Before 2019, qualified higher education expenses didn’t include the expenses of registered apprenticeships or student loan repayments. But for distributions made after Dec. 31, 2018 (the effective date is retroactive), tax-free distributions from 529 plans can be used to pay for fees, books, supplies, and equipment required for the designated beneficiary’s participation in an apprenticeship program. In addition, up to $10,000 in tax-free distributions are allowed to pay the principal or interest on a qualified education loan of the designated beneficiary or a sibling of the designated beneficiary.

5. Changes the kiddie tax for gold star children and others

In 2017, Congress passed the Tax Cuts and Jobs Act (TCJA, P.L. 115-97), which made changes to the so-called “kiddie tax,” a levy on the unearned income of certain children. The new law said taxable income of children attributable to net unearned income would be taxed according to the brackets applicable to trusts and estates, and reduced their exemption amount under the alternative minimum tax (AMT) rules.

However, this appeared to unfairly increase the tax burden on certain children, including those who were receiving government payments (i.e., unearned income) because they were survivors of deceased military personnel (“gold star children”), first responders or emergency medical workers.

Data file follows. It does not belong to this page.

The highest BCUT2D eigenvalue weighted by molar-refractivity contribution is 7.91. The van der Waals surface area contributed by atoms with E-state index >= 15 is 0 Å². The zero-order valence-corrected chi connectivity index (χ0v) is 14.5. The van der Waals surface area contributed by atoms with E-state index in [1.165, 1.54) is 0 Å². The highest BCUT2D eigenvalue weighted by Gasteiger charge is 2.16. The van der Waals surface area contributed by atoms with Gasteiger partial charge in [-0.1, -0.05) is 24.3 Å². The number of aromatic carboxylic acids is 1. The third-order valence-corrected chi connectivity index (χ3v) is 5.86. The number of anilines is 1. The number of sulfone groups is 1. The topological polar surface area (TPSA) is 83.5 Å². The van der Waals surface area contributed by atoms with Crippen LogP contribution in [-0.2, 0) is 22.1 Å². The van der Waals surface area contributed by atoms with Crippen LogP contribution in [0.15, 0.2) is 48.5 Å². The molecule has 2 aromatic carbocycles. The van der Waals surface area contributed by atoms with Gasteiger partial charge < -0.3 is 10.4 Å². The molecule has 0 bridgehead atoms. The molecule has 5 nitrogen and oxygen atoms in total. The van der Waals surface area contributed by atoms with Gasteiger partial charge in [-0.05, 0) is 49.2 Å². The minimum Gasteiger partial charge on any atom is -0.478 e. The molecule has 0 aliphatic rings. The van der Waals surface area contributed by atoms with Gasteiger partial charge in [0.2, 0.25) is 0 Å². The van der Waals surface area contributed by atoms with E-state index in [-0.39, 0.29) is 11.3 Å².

December’s new rules repeal the measures added by the TCJA. Starting in 2020 (with the option to start retroactively in 2018 and/or 2019), the unearned income of children is taxed under the pre-TCJA rules, which taxes them at their parents’ rates, if those rates are higher than those of the child. And starting retroactively in 2018, the new rules also eliminate the reduced AMT exemption amount.

6. Makes retirement plan withdrawals related to new children penalty-free

Generally, a distribution from a retirement plan must be included in income. And, unless an exception applies (for example, distributions in case of financial hardship), a distribution before the age of 59½ is subject to a 10% early withdrawal penalty on the amount includible in income.

Starting in 2020, plan distributions (up to $5,000) that are used to pay for expenses related to the birth or adoption of a child are penalty-free. That $5,000 amount applies on an individual basis, so for a married couple, each spouse may receive a penalty-free distribution up to $5,000 for a qualified birth or adoption.

7. Taxable non-tuition fellowship and stipend payments are treated as compensation for IRA purposes

Before 2020, stipends and non-tuition fellowship payments received by graduate and postdoctoral students were not treated as eligible compensation for IRA contribution purposes, and therefore, could not be used as the basis for making IRA contributions.

Starting in 2020, the new rules remove that obstacle by permitting taxable non-tuition fellowship and stipend payments to be treated as eligible compensation. This change will enable these students to begin saving for retirement without delay.

With a new tax season upon us, McClintock & Associates is available now to assist our clients with any questions regarding the application of the SECURE Act to your individual tax situation. Please feel free to reach out to our Tax Department for assistance.